Simcha's Torah Stories - Behar / Bechukosai

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Parshas Behar / Bechukosai


Chaim, you're not going to believe this.

Believe what, Avi?

Believe what my teacher taught us today about the Shmitta year (Sabbatical year).

Is that the year where the farmer is forbidden to work the land?

Correct, Chaim. One every seven years the land is allowed to rest.

What's so unbelievable about that? Crop rotation is supposed to be a good thing.

My teacher quoted the great Rav Chaim Shmuelevitz, the late head of the yeshiva in Mir, Poland.

What did he say?

Those who observed the Shmitta year were like heavenly angels. Their strength is unfathomable. How can it be that a person can achieve such great things from the mitzvah of Shmitta?

Let's think about this a minute, Avi. Let us try to imagine ourselves back in the days of the Beis HaMikdash (Holy Temple).

And so, Chaim begins to tell a story.

Daddy, thank you so much for taking such good care of us. Thank G-d, we have a nice farm, and every day you go out and work the fields. You plow, plant, and tend to the crops. When they are grown, you pick them and bring them to Mommy to cook into the delicious meals that we eat. We are so fortunate that we have such a farm and that it is able to provide food for our family.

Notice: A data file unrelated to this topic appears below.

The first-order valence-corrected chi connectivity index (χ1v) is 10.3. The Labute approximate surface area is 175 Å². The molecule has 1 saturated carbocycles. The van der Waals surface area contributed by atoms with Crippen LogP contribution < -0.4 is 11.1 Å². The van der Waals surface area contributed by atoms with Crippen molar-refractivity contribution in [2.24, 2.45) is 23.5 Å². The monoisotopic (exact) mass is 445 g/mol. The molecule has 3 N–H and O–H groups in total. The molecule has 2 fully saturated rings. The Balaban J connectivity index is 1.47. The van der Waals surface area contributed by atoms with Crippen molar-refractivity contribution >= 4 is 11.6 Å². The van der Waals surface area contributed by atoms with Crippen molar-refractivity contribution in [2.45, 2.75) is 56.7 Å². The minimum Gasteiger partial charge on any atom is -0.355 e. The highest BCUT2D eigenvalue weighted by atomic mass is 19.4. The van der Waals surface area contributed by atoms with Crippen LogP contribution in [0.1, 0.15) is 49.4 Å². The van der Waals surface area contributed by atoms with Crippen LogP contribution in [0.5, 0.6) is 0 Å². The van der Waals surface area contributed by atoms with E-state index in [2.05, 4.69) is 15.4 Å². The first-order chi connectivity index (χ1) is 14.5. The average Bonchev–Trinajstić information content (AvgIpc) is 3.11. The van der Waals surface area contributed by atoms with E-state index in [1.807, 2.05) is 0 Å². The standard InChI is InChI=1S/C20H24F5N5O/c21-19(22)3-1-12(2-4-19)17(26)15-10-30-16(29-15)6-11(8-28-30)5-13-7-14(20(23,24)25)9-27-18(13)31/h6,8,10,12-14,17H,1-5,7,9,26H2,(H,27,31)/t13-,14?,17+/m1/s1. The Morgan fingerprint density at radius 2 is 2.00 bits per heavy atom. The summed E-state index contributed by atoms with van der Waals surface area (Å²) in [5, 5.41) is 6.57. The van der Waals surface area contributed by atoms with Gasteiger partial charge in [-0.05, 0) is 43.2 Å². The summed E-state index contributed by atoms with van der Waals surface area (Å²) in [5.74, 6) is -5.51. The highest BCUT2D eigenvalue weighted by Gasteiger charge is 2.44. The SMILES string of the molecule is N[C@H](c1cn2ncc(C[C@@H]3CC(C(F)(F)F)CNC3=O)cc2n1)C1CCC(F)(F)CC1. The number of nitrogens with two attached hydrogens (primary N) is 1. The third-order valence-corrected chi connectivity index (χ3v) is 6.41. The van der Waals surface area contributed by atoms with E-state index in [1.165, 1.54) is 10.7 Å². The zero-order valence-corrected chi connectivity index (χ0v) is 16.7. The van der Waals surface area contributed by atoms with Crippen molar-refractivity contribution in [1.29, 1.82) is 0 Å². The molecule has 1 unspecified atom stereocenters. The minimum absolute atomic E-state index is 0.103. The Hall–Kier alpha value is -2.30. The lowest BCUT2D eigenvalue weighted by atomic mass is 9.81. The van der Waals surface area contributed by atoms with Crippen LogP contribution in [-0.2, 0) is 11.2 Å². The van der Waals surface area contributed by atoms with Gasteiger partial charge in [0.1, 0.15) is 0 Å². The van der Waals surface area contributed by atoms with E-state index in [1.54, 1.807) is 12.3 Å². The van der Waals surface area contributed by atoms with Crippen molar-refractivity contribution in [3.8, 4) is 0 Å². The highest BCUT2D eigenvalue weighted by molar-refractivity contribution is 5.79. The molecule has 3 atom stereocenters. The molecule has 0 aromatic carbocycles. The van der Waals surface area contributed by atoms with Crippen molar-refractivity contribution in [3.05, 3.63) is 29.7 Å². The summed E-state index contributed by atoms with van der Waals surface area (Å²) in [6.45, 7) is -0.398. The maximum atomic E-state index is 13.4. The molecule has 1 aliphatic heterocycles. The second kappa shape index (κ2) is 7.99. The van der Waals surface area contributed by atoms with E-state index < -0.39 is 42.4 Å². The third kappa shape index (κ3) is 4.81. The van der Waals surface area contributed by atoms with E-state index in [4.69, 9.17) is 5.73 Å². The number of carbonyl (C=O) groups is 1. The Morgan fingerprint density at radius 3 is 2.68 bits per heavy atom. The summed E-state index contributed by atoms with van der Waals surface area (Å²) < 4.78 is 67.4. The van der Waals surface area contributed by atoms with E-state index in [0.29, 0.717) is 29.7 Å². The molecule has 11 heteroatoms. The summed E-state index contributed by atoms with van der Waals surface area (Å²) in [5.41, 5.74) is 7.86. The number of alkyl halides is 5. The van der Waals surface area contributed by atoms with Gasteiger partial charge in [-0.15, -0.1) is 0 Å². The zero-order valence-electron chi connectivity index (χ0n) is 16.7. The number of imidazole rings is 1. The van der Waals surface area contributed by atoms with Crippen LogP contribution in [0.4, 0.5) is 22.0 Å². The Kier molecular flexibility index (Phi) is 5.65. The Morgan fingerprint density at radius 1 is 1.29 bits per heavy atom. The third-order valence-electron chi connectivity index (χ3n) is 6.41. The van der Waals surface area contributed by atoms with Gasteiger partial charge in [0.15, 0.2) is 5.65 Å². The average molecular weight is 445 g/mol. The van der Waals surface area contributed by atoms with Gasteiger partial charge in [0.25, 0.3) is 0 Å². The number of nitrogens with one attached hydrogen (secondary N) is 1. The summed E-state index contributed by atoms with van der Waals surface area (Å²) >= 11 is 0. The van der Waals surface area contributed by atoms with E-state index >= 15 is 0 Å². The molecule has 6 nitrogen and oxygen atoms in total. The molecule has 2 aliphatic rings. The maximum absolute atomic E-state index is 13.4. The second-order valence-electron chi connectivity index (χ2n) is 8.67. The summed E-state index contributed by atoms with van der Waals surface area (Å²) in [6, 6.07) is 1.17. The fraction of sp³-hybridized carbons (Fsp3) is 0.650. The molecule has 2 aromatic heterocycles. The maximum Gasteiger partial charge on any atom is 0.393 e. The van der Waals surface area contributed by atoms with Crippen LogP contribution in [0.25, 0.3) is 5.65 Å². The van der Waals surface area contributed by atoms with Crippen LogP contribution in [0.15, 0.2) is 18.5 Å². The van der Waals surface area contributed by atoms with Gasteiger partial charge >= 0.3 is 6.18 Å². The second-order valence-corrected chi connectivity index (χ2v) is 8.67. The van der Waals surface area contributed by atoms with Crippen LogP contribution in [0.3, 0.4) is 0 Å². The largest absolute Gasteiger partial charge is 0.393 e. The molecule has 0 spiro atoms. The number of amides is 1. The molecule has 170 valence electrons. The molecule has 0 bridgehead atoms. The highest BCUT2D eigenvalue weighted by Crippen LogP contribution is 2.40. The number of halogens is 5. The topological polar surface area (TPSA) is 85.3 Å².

Children, do you know what next year is?

What, Daddy?

The Shmitta (sabbatical) year. Next year I take a big vacation. No plowing, planting, cultivating or working the land. We will see what will grow by itself. Even those crops not ours. They are hefker (ownerless) and free for anyone to take.

But Daddy, what will we have to eat next year? If you do not work the land, and anyone can take what grows by itself, we will have hardly any food.

Children, the Torah asks the exact same question in Vayikra, chapter 25, verse 20. The answer is that G-d will provide for us. This year He will give us enough food to last until after the Shmitta year.

And so it was Avi. There are no records of any famine ever occurring amongst the Jewish people in Biblical times as a result of keeping the Shmitta year. In the times of the Beis HaMikdash, farming was the main occupation of the Jewish people. Without the crops of the farm, there would be literally no food to eat. Observing the Shmitta was therefore a very big test of one's trust in Hashem. That is why Rav Chaim Shmuelevitz says that those who observe Shmitta are compared to heavenly angels who have no desire to go against G-d's will. That is the strength of their trust in Him.

Simcha's Quiz

Two boys on bicycles, 20 miles apart, began racing toward each other. The instant they started a fly on the handle bar of one of the bikes started flying toward the handle bar of the other bike. As soon as it reached, it turned around and went to the other bike and so on until the bikes met. If each bike had a constant speed of 10 mph, and the fly was traveling 15 mph constantly, how far did the fly travel?

Write Simcha with the correct answer to

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